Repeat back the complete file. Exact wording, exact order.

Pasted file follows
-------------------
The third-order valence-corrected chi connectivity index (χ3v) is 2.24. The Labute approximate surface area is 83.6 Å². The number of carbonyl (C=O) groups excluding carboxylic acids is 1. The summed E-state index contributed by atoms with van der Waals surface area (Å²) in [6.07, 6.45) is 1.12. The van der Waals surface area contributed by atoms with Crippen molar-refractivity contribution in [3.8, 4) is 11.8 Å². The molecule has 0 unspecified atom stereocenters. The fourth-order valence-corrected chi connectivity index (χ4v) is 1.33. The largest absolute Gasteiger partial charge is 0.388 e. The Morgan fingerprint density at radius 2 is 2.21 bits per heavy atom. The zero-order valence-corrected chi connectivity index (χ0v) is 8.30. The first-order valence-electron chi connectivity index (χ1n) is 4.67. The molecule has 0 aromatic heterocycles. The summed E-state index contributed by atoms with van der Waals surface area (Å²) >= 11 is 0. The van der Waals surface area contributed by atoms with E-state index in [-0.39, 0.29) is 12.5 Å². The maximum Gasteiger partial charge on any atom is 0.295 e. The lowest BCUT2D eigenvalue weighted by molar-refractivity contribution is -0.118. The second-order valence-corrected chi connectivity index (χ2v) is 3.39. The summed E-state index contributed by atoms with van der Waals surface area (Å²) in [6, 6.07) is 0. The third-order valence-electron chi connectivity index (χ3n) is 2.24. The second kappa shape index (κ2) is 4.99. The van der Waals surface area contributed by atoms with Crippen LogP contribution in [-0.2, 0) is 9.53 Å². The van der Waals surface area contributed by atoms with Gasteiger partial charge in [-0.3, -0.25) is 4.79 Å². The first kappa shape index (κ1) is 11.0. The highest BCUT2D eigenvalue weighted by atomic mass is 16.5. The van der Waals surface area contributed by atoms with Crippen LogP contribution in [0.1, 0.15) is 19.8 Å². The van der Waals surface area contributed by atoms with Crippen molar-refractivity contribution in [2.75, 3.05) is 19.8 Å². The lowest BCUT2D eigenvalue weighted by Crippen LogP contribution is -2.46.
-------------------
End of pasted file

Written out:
The third-order valence-corrected chi connectivity index (χ3v) is 2.24. The Labute approximate surface area is 83.6 Å². The number of carbonyl (C=O) groups excluding carboxylic acids is 1. The summed E-state index contributed by atoms with van der Waals surface area (Å²) in [6.07, 6.45) is 1.12. The van der Waals surface area contributed by atoms with Crippen molar-refractivity contribution in [3.8, 4) is 11.8 Å². The molecule has 0 unspecified atom stereocenters. The fourth-order valence-corrected chi connectivity index (χ4v) is 1.33. The largest absolute Gasteiger partial charge is 0.388 e. The Morgan fingerprint density at radius 2 is 2.21 bits per heavy atom. The zero-order valence-corrected chi connectivity index (χ0v) is 8.30. The first-order valence-electron chi connectivity index (χ1n) is 4.67. The molecule has 0 aromatic heterocycles. The summed E-state index contributed by atoms with van der Waals surface area (Å²) >= 11 is 0. The van der Waals surface area contributed by atoms with E-state index in [-0.39, 0.29) is 12.5 Å². The maximum Gasteiger partial charge on any atom is 0.295 e. The lowest BCUT2D eigenvalue weighted by molar-refractivity contribution is -0.118. The second-order valence-corrected chi connectivity index (χ2v) is 3.39. The summed E-state index contributed by atoms with van der Waals surface area (Å²) in [6, 6.07) is 0. The third-order valence-electron chi connectivity index (χ3n) is 2.24. The second kappa shape index (κ2) is 4.99. The van der Waals surface area contributed by atoms with Crippen LogP contribution in [-0.2, 0) is 9.53 Å². The van der Waals surface area contributed by atoms with Gasteiger partial charge in [-0.3, -0.25) is 4.79 Å². The first kappa shape index (κ1) is 11.0. The highest BCUT2D eigenvalue weighted by atomic mass is 16.5. The van der Waals surface area contributed by atoms with Crippen LogP contribution in [0.1, 0.15) is 19.8 Å². The van der Waals surface area contributed by atoms with Crippen molar-refractivity contribution in [2.75, 3.05) is 19.8 Å². The lowest BCUT2D eigenvalue weighted by Crippen LogP contribution is -2.46.